Recent scientific reports said that the normal intake of curcumin in the form of turmeric powder is not a preferable way of curcumin consumption [5]. The literature suggested that the direct intake of isolated curcumin could increase the bioavailability of curcumin and its action related to various health hazards [2,5]. Preferably, curcumin consumption is most appropriate to take with milk, pepper, honey or with any edible oil [6]. It has been noticed that the curcumin is a fat-soluble compound and also the intake with the pepper increases the curcumin absorption by interacting with the piperine, which increases the curcumin absorption by 2000% [6]. Curcumin is also known for its beneficial effects on gene regulation, which in turn has the special ability to activate or inactivate the gene expression to regulate the cellular function [5,7]. It also involved in the modulation of cell proliferation and apoptosis regulating the cancer related health issues [5,8]. Curcumin is well known for its anti-inflammatory action involved in the down-regulation of various inflammatory molecules such as chemokine, macrophages, neutrophils, TNF-α, IL-1 and IL-6 [5,9,10]. Curcumin has the ability to modulate the immune system, which can effectively controls the activity of T-cells, B-cells, neutrophils, natural killer cells, dendritic cells and macrophages [8]. It is also reported that the curcumin diet could suppress the COPD like airway inflammatory disease and lung cancer progression in mice [8]. Curcumin also could regulate the DNA methylation, histone modification and miRNAs activity that play a key role in the diseases such as cancer, COPD, ARDS, ALI, and IPF [5,7-10]. This review provides the brief comprehensive knowledge about health benefits of curcumin and its action at the molecular level.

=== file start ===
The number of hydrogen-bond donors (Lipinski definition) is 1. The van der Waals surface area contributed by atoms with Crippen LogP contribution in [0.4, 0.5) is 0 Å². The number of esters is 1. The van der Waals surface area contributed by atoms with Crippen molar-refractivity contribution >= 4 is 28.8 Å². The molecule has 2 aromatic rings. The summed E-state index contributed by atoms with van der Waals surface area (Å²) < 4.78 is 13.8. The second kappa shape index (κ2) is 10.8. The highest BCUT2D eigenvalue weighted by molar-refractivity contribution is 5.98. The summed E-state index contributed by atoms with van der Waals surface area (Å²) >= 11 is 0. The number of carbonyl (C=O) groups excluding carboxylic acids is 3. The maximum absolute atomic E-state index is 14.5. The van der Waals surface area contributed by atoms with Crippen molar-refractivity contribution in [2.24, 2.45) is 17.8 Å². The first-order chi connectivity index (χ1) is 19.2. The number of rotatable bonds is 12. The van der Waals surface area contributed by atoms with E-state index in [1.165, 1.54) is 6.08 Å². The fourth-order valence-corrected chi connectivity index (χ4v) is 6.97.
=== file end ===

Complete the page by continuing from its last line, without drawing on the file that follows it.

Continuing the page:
Common health benefits of curcumin

Traditionally curcumin is well known for its nutritional factors and medicinal values. Various health benefits of curcumin have been reported throughout the world, major among those is antioxidant property [11]. Modern food habits, such as fried and over salted could generate free radicals which are known to damage the cell by oxidation of cellular components. Free radical scavenging is one of the major properties of curcumin, which could act upon it and balance the anti-oxidant state of the body [12]. This oxidative damage to the cell could be involved in the promotion of inflammatory response, which is mediated through neutrophils, macrophages, inflammatory cytokines and various other molecules [4]. The potent anti-inflammatory properties of curcumin could effectively act against these inflammatory molecules either by oral gavages or by IP [5]. It could block the inflammatory pathway by down-regulating the various inflammatory cytokines such as IL-1, IL-6 and IL-17A [4,5]. These inflammatory molecules are further connected with several other pathways which determine the pathogenic progression of disease in any condition [4,5].